November 25, 2015

Thanks to Alissa Simon, HMU Tutor, for today's post.

Mary Oliver is a poet who often writes of attention to the natural world. Through a keen sense of awareness, one is better able to understand both themselves and the larger world. Oliver offers scenes from the natural world as a path towards our own internal growth. Oliver captures the essence of a moment with expressive, careful clarity. Nature is most often her subject and she beckons to the reader's emotions which rise and fall with the action on the page. Through Oliver's words, the reader also witnesses. According to Oliver, witness is the first step toward gratitude. In her prose-poem “Upstream” Mary Oliver writes, “Attention is the beginning of devotion.” Of course, this is true of all things – ourselves included.

Mary Oliver talks of beginning at the beginning. For example, she started to learn about nature simply by camping, by walking out among the trees. This turned into an observation of yet-unnamed entities. From there, she learned to identify and name the plants and animals that surrounded her. Careful observation of the smallest details offered greater proof of the intricately woven world. This action turned to adoration. She took comfort in the regularity of natural lives, in the blossoms of spring and summer, and yet also in the frost and bitter cold. Nature's ability to shine despite all external odds comforted Oliver. So, she began to write poems as a form of devotion.

Ironically, through paying attention, Oliver also discovered the impossibility of fully knowing anything. Instead, she increasingly became grateful for the opportunity to observe, interact and exist. At the end of her essay “A Blessing” she writes about summer days spent camping. She says,

“What we saw filled our minds. What we saw made us love and want to honor the world. And dear readers, if anyone thinks children in these difficult times do not need such peaceful intervals, then hang up the phone, we are not having a conversation. Without doubt those summers changed my life and my friend's. Whoever I am, and whoever my friend is now, fifty years later, we are both still part of this feast of the past. Happiness and leaves – they went together. The tender dripping of water on the tent roof, from the maples or, once, the realization that a baby skunk had taken to one of the cots we slept on and was, on a rainy morning, in a sound sleep. What could we do? Think of us – or think of your own children – in a tent that leaked only a little, and then from the beautiful rain and the elegant maples – think of us watching that very little skunk curled in the best blanket, opening its eyes sleepily and then closing them again; think of our silent and entirely happy laughter as we too went back to sleep.”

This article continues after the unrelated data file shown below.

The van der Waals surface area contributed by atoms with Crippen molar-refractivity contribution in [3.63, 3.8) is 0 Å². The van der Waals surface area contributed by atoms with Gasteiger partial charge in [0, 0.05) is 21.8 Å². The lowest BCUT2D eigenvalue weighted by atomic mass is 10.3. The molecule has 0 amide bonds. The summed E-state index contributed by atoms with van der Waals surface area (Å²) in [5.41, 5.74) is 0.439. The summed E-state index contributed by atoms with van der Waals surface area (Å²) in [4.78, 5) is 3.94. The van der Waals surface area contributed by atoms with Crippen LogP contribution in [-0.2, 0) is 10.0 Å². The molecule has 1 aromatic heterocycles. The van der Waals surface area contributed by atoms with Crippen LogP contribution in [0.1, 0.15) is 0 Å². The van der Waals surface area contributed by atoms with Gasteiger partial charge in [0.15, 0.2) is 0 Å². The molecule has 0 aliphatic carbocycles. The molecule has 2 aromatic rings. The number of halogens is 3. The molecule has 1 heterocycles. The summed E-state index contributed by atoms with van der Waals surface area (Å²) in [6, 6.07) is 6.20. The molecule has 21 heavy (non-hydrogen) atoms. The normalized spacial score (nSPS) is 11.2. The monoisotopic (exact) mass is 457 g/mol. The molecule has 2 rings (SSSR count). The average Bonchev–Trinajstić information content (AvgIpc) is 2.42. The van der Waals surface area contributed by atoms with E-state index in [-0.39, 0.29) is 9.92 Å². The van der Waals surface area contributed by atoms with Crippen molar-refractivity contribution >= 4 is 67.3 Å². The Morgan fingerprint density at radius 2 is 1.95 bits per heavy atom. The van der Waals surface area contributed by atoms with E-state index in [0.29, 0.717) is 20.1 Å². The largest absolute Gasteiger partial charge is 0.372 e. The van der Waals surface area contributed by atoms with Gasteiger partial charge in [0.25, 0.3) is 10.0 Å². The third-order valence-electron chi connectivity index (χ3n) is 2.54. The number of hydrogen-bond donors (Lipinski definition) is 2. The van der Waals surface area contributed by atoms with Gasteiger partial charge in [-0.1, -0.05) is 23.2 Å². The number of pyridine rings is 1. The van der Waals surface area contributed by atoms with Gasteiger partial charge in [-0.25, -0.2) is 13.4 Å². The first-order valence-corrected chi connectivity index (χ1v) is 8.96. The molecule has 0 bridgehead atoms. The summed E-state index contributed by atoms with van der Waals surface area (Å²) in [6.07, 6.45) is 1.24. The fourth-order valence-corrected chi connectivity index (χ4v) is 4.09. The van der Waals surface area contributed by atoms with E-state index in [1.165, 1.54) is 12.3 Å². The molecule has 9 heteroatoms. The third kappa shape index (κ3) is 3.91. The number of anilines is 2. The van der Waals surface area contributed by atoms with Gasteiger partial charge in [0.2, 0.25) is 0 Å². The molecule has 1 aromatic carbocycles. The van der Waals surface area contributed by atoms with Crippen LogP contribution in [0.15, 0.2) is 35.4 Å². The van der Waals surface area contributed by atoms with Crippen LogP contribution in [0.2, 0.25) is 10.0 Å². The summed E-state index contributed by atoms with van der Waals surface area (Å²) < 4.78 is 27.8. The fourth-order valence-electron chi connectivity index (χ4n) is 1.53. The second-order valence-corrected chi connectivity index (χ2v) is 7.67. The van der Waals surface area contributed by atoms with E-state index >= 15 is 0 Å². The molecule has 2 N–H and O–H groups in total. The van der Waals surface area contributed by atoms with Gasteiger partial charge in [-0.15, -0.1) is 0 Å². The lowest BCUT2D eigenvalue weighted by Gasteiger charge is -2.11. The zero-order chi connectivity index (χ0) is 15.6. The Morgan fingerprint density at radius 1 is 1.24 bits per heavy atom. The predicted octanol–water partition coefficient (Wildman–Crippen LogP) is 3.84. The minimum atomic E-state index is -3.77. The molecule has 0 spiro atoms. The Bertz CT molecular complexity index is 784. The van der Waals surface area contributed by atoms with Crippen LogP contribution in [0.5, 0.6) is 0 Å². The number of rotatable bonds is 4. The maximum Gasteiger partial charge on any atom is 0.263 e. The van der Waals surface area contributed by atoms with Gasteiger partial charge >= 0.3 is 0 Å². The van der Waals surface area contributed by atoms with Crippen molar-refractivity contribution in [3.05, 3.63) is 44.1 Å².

Oliver's personal connection with nature is clear. More than simply asking the reader to understand nature, however, she begs that we participate, if only by observation. It is necessary for all of us to witness. From there, she comes full circle to understanding the self, human interaction and connection. In the poem “The Whistler”, Oliver writes about the love of her life. She says,

“I know her so well, I think. I thought. Elbow and an-/ kle. Mood and desire. Anguish and frolic. Anger too./ And the devotions. And for all that, do we even begin/ to know each other? Who is this I’ve been living with/ for thirty years?”

Reading Mary Oliver's work always instills gratitude in me, as if a vital spirit has lifted me. I feel blessed to think that I am able to participate in deep conversation. And, as always, I am the better for it. Today, I am grateful for Oliver's words, just as I am grateful for the opportunity to discuss them. As we approach holidays and times of stress, I intend to sneak back into nature, to steal a peek at some scene that refreshes, emboldens, embellishes and enlivens the world I live in. I hope you are able to do the same and I wonder whether or not your tent leaks a little too?

Happy Thanksgiving!

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